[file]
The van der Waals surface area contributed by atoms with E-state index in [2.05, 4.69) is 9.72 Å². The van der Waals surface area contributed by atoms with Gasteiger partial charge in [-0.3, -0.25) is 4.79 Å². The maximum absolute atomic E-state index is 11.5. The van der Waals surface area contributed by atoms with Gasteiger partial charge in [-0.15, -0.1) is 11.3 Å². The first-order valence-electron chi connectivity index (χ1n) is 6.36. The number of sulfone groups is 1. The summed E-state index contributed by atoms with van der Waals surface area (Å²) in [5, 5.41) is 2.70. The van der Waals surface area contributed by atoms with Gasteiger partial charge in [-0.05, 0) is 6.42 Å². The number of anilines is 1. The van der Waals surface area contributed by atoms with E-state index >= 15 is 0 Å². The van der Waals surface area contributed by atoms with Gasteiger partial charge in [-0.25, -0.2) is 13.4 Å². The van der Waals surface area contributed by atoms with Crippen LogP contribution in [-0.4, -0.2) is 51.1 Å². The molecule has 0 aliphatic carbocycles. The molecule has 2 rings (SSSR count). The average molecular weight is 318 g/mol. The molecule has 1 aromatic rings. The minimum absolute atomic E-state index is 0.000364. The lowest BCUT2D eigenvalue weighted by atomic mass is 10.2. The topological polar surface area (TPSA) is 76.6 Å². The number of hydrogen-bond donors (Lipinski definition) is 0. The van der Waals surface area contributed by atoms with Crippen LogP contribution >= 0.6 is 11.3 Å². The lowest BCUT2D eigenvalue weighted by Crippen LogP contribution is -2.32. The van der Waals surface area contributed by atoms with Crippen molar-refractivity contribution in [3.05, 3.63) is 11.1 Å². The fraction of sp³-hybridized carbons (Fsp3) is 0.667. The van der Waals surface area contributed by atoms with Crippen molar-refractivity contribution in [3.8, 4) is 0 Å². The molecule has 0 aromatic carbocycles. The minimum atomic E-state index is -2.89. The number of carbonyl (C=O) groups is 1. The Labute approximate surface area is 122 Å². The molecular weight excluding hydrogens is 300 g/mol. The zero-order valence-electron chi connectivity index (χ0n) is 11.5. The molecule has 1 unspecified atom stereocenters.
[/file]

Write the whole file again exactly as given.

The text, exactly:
The van der Waals surface area contributed by atoms with E-state index in [2.05, 4.69) is 9.72 Å². The van der Waals surface area contributed by atoms with Gasteiger partial charge in [-0.3, -0.25) is 4.79 Å². The maximum absolute atomic E-state index is 11.5. The van der Waals surface area contributed by atoms with Gasteiger partial charge in [-0.15, -0.1) is 11.3 Å². The first-order valence-electron chi connectivity index (χ1n) is 6.36. The number of sulfone groups is 1. The summed E-state index contributed by atoms with van der Waals surface area (Å²) in [5, 5.41) is 2.70. The van der Waals surface area contributed by atoms with Gasteiger partial charge in [-0.05, 0) is 6.42 Å². The number of anilines is 1. The van der Waals surface area contributed by atoms with E-state index >= 15 is 0 Å². The van der Waals surface area contributed by atoms with Gasteiger partial charge in [-0.25, -0.2) is 13.4 Å². The van der Waals surface area contributed by atoms with Crippen LogP contribution in [-0.4, -0.2) is 51.1 Å². The molecule has 0 aliphatic carbocycles. The molecule has 2 rings (SSSR count). The average molecular weight is 318 g/mol. The molecule has 1 aromatic rings. The minimum absolute atomic E-state index is 0.000364. The lowest BCUT2D eigenvalue weighted by atomic mass is 10.2. The topological polar surface area (TPSA) is 76.6 Å². The number of hydrogen-bond donors (Lipinski definition) is 0. The van der Waals surface area contributed by atoms with Crippen LogP contribution >= 0.6 is 11.3 Å². The lowest BCUT2D eigenvalue weighted by Crippen LogP contribution is -2.32. The van der Waals surface area contributed by atoms with Crippen molar-refractivity contribution in [3.05, 3.63) is 11.1 Å². The fraction of sp³-hybridized carbons (Fsp3) is 0.667. The van der Waals surface area contributed by atoms with Crippen molar-refractivity contribution in [3.8, 4) is 0 Å². The molecule has 0 aromatic carbocycles. The minimum atomic E-state index is -2.89. The number of carbonyl (C=O) groups is 1. The Labute approximate surface area is 122 Å². The molecular weight excluding hydrogens is 300 g/mol. The zero-order valence-electron chi connectivity index (χ0n) is 11.5. The molecule has 1 unspecified atom stereocenters.